He may have calmed down temporarily but it won't last.
This is your small window of opportunity.

cricketmum84 Fri 15-Feb-19 12:09:17

He's refusing to go. And he's too big for me to bundle in the car myself.

What now??

lmusic87 Fri 15-Feb-19 12:13:09

I'm so sorry you are going through this. I think a hospital is the best thing for him and you/

Springwalk Fri 15-Feb-19 12:22:25

Is there any way they can do the assessment at home? This would seem the most logical to me, but I am not sure what is available in your area. My friend called out the crash team. They come to the house. Ask them for the MH crash team if you can op.

endofthelinefinally Fri 15-Feb-19 12:25:15

Call them back and tell them.
Ask for home assessment.

WhatNow40 Fri 15-Feb-19 12:26:14

I've no advice but want to know you're not alone. thanks

I have quite strong prescription meds, a DS7, and as a safety precaution I keep it all in a metal box that locks. It's a make up storage box. Perhaps you should consider one of those. It could also be your pop up drinks cabinet?! I know you're under lots of pressure right now, not your priority but you might find you need a better solution than the garage.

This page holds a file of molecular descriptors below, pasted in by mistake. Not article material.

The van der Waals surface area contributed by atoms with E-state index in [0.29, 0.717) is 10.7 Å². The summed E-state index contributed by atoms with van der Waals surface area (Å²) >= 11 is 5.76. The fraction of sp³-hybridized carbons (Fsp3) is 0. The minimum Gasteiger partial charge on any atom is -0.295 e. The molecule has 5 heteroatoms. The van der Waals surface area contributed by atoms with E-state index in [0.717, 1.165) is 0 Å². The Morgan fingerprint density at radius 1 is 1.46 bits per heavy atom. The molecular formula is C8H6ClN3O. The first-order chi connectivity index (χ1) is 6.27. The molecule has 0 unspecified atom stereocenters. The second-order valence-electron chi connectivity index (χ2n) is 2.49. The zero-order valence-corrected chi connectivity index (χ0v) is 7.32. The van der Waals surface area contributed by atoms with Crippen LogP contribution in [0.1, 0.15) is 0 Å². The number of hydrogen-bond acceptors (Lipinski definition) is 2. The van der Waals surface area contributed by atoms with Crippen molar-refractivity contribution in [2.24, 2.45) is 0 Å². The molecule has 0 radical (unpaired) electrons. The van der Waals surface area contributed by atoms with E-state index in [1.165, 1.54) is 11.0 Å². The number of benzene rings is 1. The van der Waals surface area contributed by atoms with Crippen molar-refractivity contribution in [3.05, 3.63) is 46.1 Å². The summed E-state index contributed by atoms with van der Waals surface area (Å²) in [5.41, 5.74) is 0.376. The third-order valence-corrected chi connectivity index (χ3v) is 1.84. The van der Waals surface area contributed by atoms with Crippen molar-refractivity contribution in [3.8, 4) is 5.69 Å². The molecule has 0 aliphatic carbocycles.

pallisers Fri 15-Feb-19 12:31:52

I know that in these circumstances I would call an ambulance and tell them he is suicidal and may have harmed himself. He would be assessed and probably held in a youth mental health facility for 5-10 days. (I do have experience in this) but I am not in the UK so not sure if this is good advice for you.

Sorry you are going through this OP. It really sucks trying to deal with mh issues in a teen.

btw I would say every parent of teens should have their prescription meds under lock and key - if not for your own teens, for their friends who might be in the house. Actually they should just be locked up for everyone.

LagunaBubbles Fri 15-Feb-19 12:42:19